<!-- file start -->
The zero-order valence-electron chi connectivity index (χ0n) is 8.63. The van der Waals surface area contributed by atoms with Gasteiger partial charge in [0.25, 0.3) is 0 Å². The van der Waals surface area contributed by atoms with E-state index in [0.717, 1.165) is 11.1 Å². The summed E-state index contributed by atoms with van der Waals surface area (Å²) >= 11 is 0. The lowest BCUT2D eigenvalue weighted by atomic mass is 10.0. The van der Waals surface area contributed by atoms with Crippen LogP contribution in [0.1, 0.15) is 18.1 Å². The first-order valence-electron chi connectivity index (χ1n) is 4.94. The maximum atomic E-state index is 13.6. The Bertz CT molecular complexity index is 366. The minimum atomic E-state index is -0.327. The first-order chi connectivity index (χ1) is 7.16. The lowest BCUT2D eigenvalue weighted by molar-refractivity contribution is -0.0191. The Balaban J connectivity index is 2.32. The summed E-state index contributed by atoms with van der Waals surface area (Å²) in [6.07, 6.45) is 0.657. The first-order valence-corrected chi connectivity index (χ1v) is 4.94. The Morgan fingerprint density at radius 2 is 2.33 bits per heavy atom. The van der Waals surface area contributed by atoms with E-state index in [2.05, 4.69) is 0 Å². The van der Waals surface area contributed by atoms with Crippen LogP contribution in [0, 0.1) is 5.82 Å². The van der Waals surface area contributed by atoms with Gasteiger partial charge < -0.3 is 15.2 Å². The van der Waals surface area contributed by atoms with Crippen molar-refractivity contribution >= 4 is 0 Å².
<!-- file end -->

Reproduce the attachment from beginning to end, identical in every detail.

The zero-order valence-electron chi connectivity index (χ0n) is 8.63. The van der Waals surface area contributed by atoms with Gasteiger partial charge in [0.25, 0.3) is 0 Å². The van der Waals surface area contributed by atoms with E-state index in [0.717, 1.165) is 11.1 Å². The summed E-state index contributed by atoms with van der Waals surface area (Å²) >= 11 is 0. The lowest BCUT2D eigenvalue weighted by atomic mass is 10.0. The van der Waals surface area contributed by atoms with Crippen LogP contribution in [0.1, 0.15) is 18.1 Å². The first-order valence-electron chi connectivity index (χ1n) is 4.94. The maximum atomic E-state index is 13.6. The Bertz CT molecular complexity index is 366. The minimum atomic E-state index is -0.327. The first-order chi connectivity index (χ1) is 7.16. The lowest BCUT2D eigenvalue weighted by molar-refractivity contribution is -0.0191. The Balaban J connectivity index is 2.32. The summed E-state index contributed by atoms with van der Waals surface area (Å²) in [6.07, 6.45) is 0.657. The first-order valence-corrected chi connectivity index (χ1v) is 4.94. The Morgan fingerprint density at radius 2 is 2.33 bits per heavy atom. The van der Waals surface area contributed by atoms with E-state index in [2.05, 4.69) is 0 Å². The van der Waals surface area contributed by atoms with Crippen LogP contribution in [0, 0.1) is 5.82 Å². The van der Waals surface area contributed by atoms with Gasteiger partial charge < -0.3 is 15.2 Å². The van der Waals surface area contributed by atoms with Crippen molar-refractivity contribution >= 4 is 0 Å².